Gland Plate Construction

An essential component of any seal installation is the gland plate. The purpose of this part is to hold either the mating ring assembly or the seal head assembly, depending on whether the seal head is rotating with the shaft or stationary to the pump casing. It is also a pressure-containing component of the installation. The alignment of one of the sealing surfaces, particularly the mating ring used with a rotating seal assembly and a gland plate bushing, is dependent on the fit of the gland plate to the pump. To ensure the proper installation, the API specification requires a register fit with the inside or outside diameter of the seal chamber. The static seal on the face of the seal chamber must be completely confined. Three basic gland plate constructions are shown in Figure 34:

• A plain gland plate is used where seal cooling is provided internally through the pump stuffing box and where the liquid to be sealed is not considered hazardous to the plant environment and will not crystallize or carbonize at the atmospheric side of the seal.

• A flush gland plate is used where internal cooling is not available. Here coolant (liquid sealed or liquid from an external source) is directed to the seal faces where the seal heat is generated.

• A flush-and-quench gland plate is required on those applications that need direct cooling as well as a quench fluid at the atmospheric side of the seal. The purpose of the quench fluid, which may be a liquid, gas, or steam, is to prevent the buildup of any carbonized or crystallized material along the shaft. When properly applied, a seal quench can increase the life of a seal installation by eliminating the loss of seal flexibility due to hangup. This gland plate can also be used for flush, vent, and drain where seal leakage needs to be controlled. Flammable vapors leaking from the seal can be vented to a flare and burned off, while nonflammable liquid leakage can be directed to a safe sump.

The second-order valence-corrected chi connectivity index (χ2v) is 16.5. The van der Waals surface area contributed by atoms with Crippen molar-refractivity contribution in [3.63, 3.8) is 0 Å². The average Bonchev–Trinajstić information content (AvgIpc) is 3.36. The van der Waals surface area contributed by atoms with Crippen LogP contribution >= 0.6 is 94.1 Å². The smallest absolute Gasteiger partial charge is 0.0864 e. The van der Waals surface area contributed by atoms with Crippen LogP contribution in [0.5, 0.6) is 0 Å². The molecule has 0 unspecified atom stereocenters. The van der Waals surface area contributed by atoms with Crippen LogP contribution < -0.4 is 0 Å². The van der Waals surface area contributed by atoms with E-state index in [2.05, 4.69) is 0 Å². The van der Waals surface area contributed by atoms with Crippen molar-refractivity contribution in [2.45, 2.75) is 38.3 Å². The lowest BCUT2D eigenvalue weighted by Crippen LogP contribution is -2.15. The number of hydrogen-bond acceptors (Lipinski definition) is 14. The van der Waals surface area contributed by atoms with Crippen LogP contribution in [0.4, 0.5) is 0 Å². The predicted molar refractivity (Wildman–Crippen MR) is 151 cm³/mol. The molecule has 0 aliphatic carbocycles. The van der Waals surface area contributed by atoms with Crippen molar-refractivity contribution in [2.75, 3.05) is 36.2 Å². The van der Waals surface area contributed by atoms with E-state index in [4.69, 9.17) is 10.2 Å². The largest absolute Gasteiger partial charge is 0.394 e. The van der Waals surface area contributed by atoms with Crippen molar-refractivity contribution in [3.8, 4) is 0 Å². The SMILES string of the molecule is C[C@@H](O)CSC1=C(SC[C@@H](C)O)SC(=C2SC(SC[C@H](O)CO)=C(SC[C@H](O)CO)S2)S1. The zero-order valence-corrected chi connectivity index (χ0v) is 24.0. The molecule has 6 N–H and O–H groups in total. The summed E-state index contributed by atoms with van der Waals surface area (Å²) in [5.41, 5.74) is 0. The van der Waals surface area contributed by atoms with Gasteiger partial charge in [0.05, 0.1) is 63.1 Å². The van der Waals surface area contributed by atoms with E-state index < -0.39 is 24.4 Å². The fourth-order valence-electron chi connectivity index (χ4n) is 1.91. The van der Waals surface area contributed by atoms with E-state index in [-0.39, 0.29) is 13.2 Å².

Figure 35 illustrates some restrictive devices used in the gland plate when quench or vent-and-drain connections are used. These bushings can be pressed in place, as in Figure 35a, or allowed to float as in Figures 35b, c, and d. Floating bushings enable closer running clearances with the shaft because such bushings are not restricted at their outside diameter. The bushing shown in Figure 35d is also split to enable the thermal expansion of the shaft. This restrictive bushing is preferred on refinery applications. Small packing rings can also be used for a seal quench, as shown in Figure 35e.

Survival Treasure

Survival Treasure

This is a collection of 3 guides all about survival. Within this collection you find the following titles: Outdoor Survival Skills, Survival Basics and The Wilderness Survival Guide.

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